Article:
After having made the transition from in-person to online education this past spring, many parents have spent the summer grappling with the decision of whether to send their children back to school—either in-person or virtually—or to homeschool them. For those who have opted for the latter, the beginning of this school year may seem like a daunting prospect; however, this four-part series by McGrath Institute staff member and long-time homechooler Caroline Murphy offers ways to approach this form of education that can help enrich both the educational experience and life at home, while preserving the mental wherewithal of both parents and children.
Going ‘back to school’ always involves a transition for families and educators, but this year it will be even more challenging. Families returning to traditional, in-person schooling will need extra face masks, hand sanitizer, and cleaning wipes, in addition to the usual school supplies and back-to-school clothing. Families transitioning to new modes of schooling—whether online instruction, homeschooling, or “pandemic pods” (i.e., education co-ops)—will need to develop new routines, practices, and relationships to make learning both effective and sustainable. And educators, regardless of who, where, and how they will be teaching, will need both creativity and grit as they flexibly adapt to changing conditions when teaching and connecting with their students. Given all this, something everyone will need and benefit from taking back to school this year is hope.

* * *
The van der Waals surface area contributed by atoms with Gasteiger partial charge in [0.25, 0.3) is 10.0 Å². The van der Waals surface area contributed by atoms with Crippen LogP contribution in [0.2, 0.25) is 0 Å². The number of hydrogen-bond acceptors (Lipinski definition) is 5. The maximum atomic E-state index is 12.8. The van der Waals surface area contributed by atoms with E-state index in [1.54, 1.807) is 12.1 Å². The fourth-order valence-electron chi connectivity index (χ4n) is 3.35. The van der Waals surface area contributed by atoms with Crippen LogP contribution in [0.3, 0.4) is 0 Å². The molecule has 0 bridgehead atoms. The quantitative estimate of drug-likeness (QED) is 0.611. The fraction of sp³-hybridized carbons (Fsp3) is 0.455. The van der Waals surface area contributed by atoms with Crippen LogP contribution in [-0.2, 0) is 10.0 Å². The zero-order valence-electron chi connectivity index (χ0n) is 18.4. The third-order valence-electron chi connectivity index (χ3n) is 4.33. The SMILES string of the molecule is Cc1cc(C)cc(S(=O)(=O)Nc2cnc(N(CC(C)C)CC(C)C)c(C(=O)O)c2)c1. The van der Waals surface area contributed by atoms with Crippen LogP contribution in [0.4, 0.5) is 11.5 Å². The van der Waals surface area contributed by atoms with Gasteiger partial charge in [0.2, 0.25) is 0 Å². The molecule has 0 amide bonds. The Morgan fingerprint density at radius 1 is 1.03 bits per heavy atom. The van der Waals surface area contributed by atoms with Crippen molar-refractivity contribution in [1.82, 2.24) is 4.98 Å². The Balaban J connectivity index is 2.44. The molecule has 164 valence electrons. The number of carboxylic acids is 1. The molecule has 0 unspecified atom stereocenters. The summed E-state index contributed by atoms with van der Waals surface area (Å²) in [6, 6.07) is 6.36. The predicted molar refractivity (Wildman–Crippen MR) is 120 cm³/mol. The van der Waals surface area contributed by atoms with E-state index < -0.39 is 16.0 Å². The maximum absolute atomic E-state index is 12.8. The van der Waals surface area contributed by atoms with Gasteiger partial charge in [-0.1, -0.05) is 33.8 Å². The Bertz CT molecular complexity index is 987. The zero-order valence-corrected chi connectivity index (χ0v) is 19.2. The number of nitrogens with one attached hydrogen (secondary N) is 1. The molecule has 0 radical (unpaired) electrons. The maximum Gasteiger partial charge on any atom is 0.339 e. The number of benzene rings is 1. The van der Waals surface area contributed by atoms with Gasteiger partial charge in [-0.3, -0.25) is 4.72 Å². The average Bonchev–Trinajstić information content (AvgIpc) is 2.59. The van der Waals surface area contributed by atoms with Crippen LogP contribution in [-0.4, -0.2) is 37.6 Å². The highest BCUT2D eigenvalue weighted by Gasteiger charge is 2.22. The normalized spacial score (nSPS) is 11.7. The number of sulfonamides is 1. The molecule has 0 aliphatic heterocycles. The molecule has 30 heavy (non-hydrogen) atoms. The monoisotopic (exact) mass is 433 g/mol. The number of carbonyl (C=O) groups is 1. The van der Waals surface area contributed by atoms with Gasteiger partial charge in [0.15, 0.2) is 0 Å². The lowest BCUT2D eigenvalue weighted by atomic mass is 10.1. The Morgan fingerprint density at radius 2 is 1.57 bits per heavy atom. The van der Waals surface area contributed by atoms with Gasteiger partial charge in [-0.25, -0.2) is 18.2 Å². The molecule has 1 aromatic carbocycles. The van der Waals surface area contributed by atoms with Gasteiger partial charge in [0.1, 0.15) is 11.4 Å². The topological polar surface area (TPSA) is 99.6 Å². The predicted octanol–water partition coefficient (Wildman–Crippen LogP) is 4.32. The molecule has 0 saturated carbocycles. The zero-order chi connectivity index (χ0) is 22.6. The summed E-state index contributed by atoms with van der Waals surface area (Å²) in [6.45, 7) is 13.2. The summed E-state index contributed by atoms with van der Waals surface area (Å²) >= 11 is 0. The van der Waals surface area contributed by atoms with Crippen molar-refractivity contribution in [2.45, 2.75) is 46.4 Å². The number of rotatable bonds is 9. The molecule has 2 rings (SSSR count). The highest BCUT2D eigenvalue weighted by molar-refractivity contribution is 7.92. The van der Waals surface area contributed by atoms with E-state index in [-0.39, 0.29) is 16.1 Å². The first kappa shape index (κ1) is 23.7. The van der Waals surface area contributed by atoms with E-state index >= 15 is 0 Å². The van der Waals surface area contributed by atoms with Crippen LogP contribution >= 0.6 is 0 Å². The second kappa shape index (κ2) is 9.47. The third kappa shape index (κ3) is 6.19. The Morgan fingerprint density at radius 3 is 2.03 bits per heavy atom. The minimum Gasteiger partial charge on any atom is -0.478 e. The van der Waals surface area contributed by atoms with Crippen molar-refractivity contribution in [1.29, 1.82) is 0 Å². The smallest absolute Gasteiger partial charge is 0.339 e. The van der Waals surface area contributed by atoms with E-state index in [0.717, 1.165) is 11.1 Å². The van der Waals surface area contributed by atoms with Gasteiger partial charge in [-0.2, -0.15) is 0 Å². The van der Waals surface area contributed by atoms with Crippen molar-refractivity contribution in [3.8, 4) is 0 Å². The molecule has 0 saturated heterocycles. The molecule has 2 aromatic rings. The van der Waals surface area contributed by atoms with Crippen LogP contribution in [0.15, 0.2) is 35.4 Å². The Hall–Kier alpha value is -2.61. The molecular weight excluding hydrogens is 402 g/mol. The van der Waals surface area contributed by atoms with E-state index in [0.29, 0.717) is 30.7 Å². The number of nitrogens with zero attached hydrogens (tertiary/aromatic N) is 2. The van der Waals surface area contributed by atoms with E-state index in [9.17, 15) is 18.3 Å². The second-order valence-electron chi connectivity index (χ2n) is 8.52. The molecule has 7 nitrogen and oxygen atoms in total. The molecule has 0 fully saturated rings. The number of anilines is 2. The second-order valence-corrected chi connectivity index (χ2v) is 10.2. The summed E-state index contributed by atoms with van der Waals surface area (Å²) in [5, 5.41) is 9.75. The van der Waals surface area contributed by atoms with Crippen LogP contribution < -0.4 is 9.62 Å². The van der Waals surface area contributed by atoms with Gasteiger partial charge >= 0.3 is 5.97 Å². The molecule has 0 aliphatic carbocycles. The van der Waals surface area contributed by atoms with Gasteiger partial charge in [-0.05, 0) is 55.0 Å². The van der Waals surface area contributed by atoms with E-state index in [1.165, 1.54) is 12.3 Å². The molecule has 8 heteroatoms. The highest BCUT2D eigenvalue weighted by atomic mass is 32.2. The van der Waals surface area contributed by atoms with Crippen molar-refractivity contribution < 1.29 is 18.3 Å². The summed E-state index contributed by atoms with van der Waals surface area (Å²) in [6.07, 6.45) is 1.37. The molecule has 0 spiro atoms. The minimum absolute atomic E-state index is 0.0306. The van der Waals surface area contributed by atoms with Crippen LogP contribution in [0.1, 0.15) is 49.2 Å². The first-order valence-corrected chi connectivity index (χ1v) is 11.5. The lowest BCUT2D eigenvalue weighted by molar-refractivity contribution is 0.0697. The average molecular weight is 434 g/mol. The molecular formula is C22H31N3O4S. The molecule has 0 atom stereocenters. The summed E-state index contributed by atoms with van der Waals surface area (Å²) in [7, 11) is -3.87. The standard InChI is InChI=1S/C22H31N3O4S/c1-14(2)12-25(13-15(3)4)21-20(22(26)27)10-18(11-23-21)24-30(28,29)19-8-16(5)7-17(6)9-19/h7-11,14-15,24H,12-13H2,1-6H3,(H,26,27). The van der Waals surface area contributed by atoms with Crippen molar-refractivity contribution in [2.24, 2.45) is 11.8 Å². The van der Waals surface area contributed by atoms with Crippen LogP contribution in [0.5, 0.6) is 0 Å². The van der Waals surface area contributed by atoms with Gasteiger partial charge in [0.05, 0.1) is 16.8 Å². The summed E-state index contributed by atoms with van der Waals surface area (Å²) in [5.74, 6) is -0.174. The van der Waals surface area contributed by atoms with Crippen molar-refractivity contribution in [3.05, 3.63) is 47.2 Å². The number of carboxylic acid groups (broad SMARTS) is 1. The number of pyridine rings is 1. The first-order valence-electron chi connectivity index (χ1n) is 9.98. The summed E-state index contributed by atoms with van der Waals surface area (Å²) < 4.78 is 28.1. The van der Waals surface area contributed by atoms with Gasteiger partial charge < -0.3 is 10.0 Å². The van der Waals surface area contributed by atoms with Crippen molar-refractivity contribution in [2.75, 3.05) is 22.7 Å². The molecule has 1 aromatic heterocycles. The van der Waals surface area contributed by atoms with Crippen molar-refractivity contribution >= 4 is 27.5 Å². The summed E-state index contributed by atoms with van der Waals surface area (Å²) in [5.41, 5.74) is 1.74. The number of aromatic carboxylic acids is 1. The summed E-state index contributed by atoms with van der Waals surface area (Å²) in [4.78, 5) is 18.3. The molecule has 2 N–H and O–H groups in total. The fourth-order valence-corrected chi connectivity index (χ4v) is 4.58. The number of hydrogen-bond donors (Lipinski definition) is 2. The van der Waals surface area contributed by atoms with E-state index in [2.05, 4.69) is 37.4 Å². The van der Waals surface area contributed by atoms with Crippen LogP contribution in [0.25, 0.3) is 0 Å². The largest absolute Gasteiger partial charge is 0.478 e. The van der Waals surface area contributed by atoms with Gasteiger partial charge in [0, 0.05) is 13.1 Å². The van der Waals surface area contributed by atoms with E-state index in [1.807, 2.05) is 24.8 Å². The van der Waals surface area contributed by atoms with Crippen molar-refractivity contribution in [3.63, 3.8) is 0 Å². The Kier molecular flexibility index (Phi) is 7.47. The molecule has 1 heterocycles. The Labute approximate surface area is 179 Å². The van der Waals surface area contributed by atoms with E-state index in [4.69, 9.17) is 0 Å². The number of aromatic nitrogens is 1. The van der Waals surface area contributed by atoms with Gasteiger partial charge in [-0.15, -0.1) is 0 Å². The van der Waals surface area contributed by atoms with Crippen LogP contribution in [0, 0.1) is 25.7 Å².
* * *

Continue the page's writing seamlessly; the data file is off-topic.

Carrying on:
In our previous post for this series, we attended to the art of memory as the cultivation of the imagination. Such memory is liturgical insofar as it enables us to perceive the “more” that is given in creation. An education devoid of memory makes it difficult to perceive the world in its richness.
A Catholic school becomes liturgical insofar as it understands learning as necessitating both wonder and desire. The school must be a contemplative space rather than imitating the frenetic quality of modern life.
In the last contribution to this series, I addressed the need for a liturgical interruption relative to Catholic school curricula. These curricula often presume that human beings are made for work and thus contribution to industry. This assumption is at the heart of STEM curricula. A ST(R)E(A)M curriculum simply adds religion and arts to the mix, without awareness that this addition might upset the whole basis of the curriculum to begin with.